Tag Archives: Gezi Park

The Taksim Movement and the AKP’s Headache

What is happening in Taksim Square is not new to Turkey, yet this time the social, political and economic context is very different. The protests which began as a “green movement” to protect Gezi Park from being replaced by a huge mall, and ended up being anti-government and anti-Erdoǧan, constitute a benchmark for both the domestic and foreign politics of Turkey.

Fifteen, ten, or even five years ago the social unrest currently under way in Turkey, and particularly Istanbul, would probably cause the intervention of the military. In the past social turmoil had always been one of the things that preceded the military coups in 1960, 1971, 1980 as well as in the “post-modern coup” of 1997. Beyond that, the pro-Islamic policies of the government were also a factor that led the military to intervene as it had the historic role of safeguarding the secular character of the nation since the establishment of the Republic of Turkey in 1923.

Young people are once again leading the protests although in general the people participating range in age, class, ideological and education background. The numbers of the protesters may not be as significant as they could or should have been but the resilience of this movement in face of the brutal police crackdown has been remarkable. To be sure the Gezi Park events and the Taksim movement shook the Turkish political system so much that, even if political change does not come about, things can never be the same again. Continue reading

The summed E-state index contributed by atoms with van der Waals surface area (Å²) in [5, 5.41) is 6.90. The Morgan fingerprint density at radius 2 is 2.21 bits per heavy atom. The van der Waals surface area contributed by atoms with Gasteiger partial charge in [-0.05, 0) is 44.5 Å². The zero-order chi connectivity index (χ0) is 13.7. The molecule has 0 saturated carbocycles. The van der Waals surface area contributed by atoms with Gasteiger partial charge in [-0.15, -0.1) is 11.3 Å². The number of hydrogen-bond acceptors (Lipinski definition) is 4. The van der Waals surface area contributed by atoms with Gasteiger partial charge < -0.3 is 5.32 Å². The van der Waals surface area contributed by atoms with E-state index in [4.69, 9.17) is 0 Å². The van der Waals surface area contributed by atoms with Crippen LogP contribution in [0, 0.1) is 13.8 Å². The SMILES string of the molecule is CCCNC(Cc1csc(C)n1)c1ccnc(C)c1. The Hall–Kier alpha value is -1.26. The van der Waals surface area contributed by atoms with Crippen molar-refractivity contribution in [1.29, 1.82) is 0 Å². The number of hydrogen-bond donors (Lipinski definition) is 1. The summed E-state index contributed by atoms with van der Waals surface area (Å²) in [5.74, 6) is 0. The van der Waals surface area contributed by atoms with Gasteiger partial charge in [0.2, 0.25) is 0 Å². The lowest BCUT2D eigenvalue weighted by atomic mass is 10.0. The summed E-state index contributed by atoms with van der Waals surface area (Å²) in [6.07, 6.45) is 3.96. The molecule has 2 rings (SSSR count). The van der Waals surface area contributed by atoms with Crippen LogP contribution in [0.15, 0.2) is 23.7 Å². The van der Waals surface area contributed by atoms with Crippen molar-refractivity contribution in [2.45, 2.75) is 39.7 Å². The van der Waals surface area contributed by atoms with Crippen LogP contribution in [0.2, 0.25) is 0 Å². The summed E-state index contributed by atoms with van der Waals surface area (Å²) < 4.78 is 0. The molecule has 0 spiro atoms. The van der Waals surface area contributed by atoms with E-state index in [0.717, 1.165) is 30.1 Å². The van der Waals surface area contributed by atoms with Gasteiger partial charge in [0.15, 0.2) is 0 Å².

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Live From Taksim Square

The protests in Turkey which started in Istanbul and swept the country have been ongoing for days. The occupy movement which tried to protect an Istanbul park from its destruction in face of plans for a new mall quickly turned into anti-government protests and riots.

This outcome has very much to do with the government/police reaction to the protests but it also shows the extent to which the Turkish society is polarized, not the least because of the “authoritarianization” followed by the government of late. It seems that the contemporary “Turkish miracle” is not only superficial but also an example to be avoided rather than emulated. The “Turkish Model” and the discourse surrounding it is now more ambiguous than ever. As far as the police’s response is concerned  these images have little difference from the ones we saw in countries of the “Arab Spring” that Turkey was criticizing (still is) not long ago.

Among other things the protests show that economic growth is not enough to respond to the concerns of the people. At the same time it is obvious that the top-down Islamization and authoritarization of the society based on the wills of the “leader” do not remain unopposed.


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